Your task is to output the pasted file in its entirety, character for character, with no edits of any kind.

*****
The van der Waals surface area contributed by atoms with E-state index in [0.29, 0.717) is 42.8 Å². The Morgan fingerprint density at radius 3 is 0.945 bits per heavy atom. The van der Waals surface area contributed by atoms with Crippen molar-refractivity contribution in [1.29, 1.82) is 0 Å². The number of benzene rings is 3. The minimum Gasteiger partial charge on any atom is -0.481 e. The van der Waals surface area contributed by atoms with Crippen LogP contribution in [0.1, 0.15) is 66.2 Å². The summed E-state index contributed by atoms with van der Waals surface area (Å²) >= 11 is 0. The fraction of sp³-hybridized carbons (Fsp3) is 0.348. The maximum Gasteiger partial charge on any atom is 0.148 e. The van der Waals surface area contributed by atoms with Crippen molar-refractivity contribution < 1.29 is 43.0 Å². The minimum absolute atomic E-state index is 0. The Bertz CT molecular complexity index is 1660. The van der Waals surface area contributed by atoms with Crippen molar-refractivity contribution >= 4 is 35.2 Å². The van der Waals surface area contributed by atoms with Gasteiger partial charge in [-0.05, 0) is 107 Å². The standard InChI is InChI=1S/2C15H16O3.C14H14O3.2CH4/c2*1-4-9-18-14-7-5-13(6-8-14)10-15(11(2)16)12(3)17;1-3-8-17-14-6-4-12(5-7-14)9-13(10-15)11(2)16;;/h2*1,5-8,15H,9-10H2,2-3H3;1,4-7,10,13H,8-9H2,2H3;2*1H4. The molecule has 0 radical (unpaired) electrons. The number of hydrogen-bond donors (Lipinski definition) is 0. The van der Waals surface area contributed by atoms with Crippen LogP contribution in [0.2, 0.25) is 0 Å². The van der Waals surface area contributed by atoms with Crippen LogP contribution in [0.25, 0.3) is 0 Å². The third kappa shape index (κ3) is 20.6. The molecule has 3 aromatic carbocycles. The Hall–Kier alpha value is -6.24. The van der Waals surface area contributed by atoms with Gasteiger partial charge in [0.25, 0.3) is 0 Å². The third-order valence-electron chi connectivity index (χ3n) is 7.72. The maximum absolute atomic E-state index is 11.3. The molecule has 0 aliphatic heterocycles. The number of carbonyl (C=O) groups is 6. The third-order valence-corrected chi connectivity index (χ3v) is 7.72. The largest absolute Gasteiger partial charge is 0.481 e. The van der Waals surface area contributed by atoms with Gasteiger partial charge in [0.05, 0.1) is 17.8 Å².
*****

The van der Waals surface area contributed by atoms with E-state index in [0.29, 0.717) is 42.8 Å². The Morgan fingerprint density at radius 3 is 0.945 bits per heavy atom. The van der Waals surface area contributed by atoms with Crippen molar-refractivity contribution in [1.29, 1.82) is 0 Å². The number of benzene rings is 3. The minimum Gasteiger partial charge on any atom is -0.481 e. The van der Waals surface area contributed by atoms with Crippen LogP contribution in [0.1, 0.15) is 66.2 Å². The summed E-state index contributed by atoms with van der Waals surface area (Å²) >= 11 is 0. The fraction of sp³-hybridized carbons (Fsp3) is 0.348. The maximum Gasteiger partial charge on any atom is 0.148 e. The van der Waals surface area contributed by atoms with Crippen molar-refractivity contribution < 1.29 is 43.0 Å². The minimum absolute atomic E-state index is 0. The Bertz CT molecular complexity index is 1660. The van der Waals surface area contributed by atoms with Crippen molar-refractivity contribution >= 4 is 35.2 Å². The van der Waals surface area contributed by atoms with Gasteiger partial charge in [-0.05, 0) is 107 Å². The standard InChI is InChI=1S/2C15H16O3.C14H14O3.2CH4/c2*1-4-9-18-14-7-5-13(6-8-14)10-15(11(2)16)12(3)17;1-3-8-17-14-6-4-12(5-7-14)9-13(10-15)11(2)16;;/h2*1,5-8,15H,9-10H2,2-3H3;1,4-7,10,13H,8-9H2,2H3;2*1H4. The molecule has 0 radical (unpaired) electrons. The number of hydrogen-bond donors (Lipinski definition) is 0. The van der Waals surface area contributed by atoms with Crippen LogP contribution in [0.2, 0.25) is 0 Å². The van der Waals surface area contributed by atoms with Crippen LogP contribution in [0.25, 0.3) is 0 Å². The third kappa shape index (κ3) is 20.6. The molecule has 3 aromatic carbocycles. The Hall–Kier alpha value is -6.24. The van der Waals surface area contributed by atoms with Gasteiger partial charge in [0.25, 0.3) is 0 Å². The third-order valence-electron chi connectivity index (χ3n) is 7.72. The maximum absolute atomic E-state index is 11.3. The molecule has 0 aliphatic heterocycles. The number of carbonyl (C=O) groups is 6. The third-order valence-corrected chi connectivity index (χ3v) is 7.72. The largest absolute Gasteiger partial charge is 0.481 e. The van der Waals surface area contributed by atoms with Gasteiger partial charge in [0.05, 0.1) is 17.8 Å².